Lovely summer suppers from classic Café Campagne
Current pickup hours noon-4 p.m. Wednesday-Sunday; 1600 Post Alley, Seattle; 206-728-2233, cafecampagne.com
Tucked away in Pike Place Market, Café Campagne has been a Seattle favorite for classic French brasserie dishes made with lovely local ingredients since 1994. Daisley Gordon started working there as a cook the very next year, eventually becoming a sous chef, then chef, then chef/owner. Café Campagne’s seen an outpouring of love recently as people seek to support Black-owned restaurants, and chef Gordon and the staff “very much appreciate people’s efforts to shine a light … during this transformative time in our society.”
They’re taking it slow when it comes to reopening for dining on-site, prioritizing “the health, safety and well-being of our team and guests” as they come to a decision, looking at maybe mid-July. Meanwhile, the Post Alley patio has been transformed into a contact-free pickup zone, but it’s more festive than that sounds: cheerful Frenchy murals, a soap-bubble machine and service that’s nicer than you’d think possible from somebody dropping a bag into your car.
Lots of hot takeout food loses some charm on its trip home — Café Campagne circumvents this with items available cold for DIY heating, with clear, easy instructions printed on cute Eiffel Tower cards. The takeout boxes get sealed with red and gold ribbonlike stickers, which may not be a huge thing but adds festivity at a time when every little bit counts. Gordon’s famous crab quiche ($17 with salad) is available, lofty and light; the Comté complements instead of overwhelming the Dungeness, while the crust is tender, buttery and crisp-bottomed. If Eastern Washington asparagus season has held by the time you read this, get the asparagus soup ($8), delicately creamy and just as good served cold. I ate a light supper from Café Campagne with my mother in her absurdly lovely garden — “I’m a happy rabbit with this,” she said of the very fresh, very crisp lettuces in the very simple salade verte ($8) — but even a bouquet will help you feel very near to France. And wine, of course! Mom also felt happy with a slightly flinty, pleasantly citrusy 2018 Domaine Cherrier Sancerre ($30). And also with the airy yet lavish chocolate mousse with its touch of cognac ($9).
There’s lots of good takeout out there, but not as much that conspires in little ways to make you feel taken care of and also taken away from, well, the USA — thanks to Daisley Gordon for accomplishing that.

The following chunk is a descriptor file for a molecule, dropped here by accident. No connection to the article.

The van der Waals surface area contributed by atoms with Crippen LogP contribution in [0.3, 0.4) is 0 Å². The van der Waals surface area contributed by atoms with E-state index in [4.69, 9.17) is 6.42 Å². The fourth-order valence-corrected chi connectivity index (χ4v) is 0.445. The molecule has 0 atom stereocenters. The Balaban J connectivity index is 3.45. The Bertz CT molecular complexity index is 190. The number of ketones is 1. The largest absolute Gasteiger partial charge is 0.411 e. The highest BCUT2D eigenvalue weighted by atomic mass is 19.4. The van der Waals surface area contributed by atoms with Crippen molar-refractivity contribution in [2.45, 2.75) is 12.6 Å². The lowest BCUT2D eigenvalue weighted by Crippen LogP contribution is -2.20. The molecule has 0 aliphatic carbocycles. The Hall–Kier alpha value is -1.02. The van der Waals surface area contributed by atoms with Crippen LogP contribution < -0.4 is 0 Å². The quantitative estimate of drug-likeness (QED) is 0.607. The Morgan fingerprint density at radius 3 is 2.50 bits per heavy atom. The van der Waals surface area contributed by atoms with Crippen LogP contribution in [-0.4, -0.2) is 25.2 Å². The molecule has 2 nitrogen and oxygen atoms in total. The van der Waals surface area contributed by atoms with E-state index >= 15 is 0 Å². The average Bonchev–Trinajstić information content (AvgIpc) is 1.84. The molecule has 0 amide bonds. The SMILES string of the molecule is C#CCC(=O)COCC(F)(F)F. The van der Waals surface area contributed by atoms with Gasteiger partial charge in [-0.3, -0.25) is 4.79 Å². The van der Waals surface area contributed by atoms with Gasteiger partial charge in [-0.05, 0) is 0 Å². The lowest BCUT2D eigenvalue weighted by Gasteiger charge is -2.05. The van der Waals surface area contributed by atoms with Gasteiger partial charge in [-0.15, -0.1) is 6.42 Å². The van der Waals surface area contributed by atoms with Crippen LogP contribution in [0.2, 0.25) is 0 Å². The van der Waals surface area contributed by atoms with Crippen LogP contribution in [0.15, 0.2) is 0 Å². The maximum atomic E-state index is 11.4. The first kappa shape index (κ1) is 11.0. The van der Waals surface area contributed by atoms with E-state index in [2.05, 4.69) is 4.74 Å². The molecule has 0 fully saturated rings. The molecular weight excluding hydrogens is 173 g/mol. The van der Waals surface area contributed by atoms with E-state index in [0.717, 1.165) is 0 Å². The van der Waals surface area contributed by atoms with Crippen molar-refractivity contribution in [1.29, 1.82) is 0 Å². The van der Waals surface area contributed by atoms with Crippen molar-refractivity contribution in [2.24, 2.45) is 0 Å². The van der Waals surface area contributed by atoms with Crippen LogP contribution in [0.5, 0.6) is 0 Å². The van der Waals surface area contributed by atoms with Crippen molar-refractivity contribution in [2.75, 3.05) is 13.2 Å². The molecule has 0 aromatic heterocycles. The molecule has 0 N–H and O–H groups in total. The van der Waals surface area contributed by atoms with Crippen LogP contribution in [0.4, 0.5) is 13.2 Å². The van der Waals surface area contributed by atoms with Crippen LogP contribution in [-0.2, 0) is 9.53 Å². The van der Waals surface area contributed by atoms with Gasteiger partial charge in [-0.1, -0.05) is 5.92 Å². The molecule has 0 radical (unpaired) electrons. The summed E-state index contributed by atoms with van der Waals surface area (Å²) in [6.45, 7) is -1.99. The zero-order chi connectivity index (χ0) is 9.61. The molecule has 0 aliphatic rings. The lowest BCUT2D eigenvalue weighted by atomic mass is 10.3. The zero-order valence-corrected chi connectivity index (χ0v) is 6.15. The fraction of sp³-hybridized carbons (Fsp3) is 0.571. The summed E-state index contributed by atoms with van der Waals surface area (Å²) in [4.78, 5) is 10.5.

Superlative pasta, meatballs and more to go from Carrello
Current pickup hours 4-8:30 p.m. Wednesday-Sunday; 622 Broadway E., Seattle; 206-257-5622, carrellorestaurant.com
Carrello is new on Broadway as of last year, but chef Nathan Lockwood had already earned acclaim with Altura across the street, a place that some say rivals the storied Canlis for the title of Seattle’s best place to spend a lot on dinner. Fans of phenomenal pasta will also tell you that the noodles served as part of Altura’s prix fixe vie with those of Spinasse and Il Nido for greatness. To eat Lockwood’s pasta a la carte at Carrello was a thing of beauty, and now you may bring that beautiful thing home.
Don’t be too chagrined if the housemade pappardelle for cooking yourself is sold out. That seems by far the best bet in terms of optimal pasta-goodness, yet with speedy driving, an already-cooked order ($19) made it home pretty much perfect. Each ribbon of noodle achieved optimal delicate thinness while retaining an ideal firm bite — so tender, so good. The tripe and oxtail ragu seemed meatier than the way they serve it in-house, rife with soft, fatty flavor-bits of it; the portion, too, seemed larger, enough to share without hurt feelings.
And the meatballs! Carrello makes incredible rabbit meatballs ($23), fat ones, superrich yet not at all heavy, just-right herbal. The to-go dish right now comes with luxuriously creamy polenta, almost soupy and enhanced with plenty of meaty fat, with bits of both castelvetrano and taggiasca olives for salty pops of flavor, plus floppy braised fennel. I’d be tempted to make some spaghetti and eat the meatballs with that and a little red sauce, then eat the polenta on its own (and the little bit of it leftover was shockingly good straight from the fridge).
The salad ($14) on offer recently from Carrello was perhaps as superlative as a salad can be: super-crisp boats of little gem lettuce from local Present Tense Farms, each prettily outfitted with a coin of melty-soft mozzarella di bufala, the whole thing scattered with the tenderest fava beans, anchovy breadcrumbs and peppery purple chive blossoms. With a just-right-tart preserved lemon dressing, this salad surpassed any that a normal person would ever make at home by so, so much — perfectly balanced and contrasting textures and flavors, and fun to eat leaf by leaf with your fingers (there are advantages to being at home, after all).
Carrello’s full wine cellar is at your disposal, while the online ordering system offers a few well-priced selections for those too indolent to take a look. A few cocktails to go — a classic negroni, a spin on a vodka martini with the addition of Manzanilla sherry, a rye Manhattan augmented with Meletti Amaro — come in cute little bottles, $20 for enough for two. If they have olive oil cake ($9) and you like cake/things that are good, you need to get it.
Lockwood says he’s reopening Altura for dine-in very soon and is looking into a way to expand the back patio at Carrello to offer seating there. Meanwhile, there is Carrello to go, and that feels very special. Also, if you happen to be on Capitol Hill on a sunny day between noon and 3 p.m., they’re making hamburgers in front of the restaurant as weather permits — they’re served with thrice-fried chips apparently made out of potato-butterflies, and this is possibly the best $6 you can spend on food in Seattle right now.
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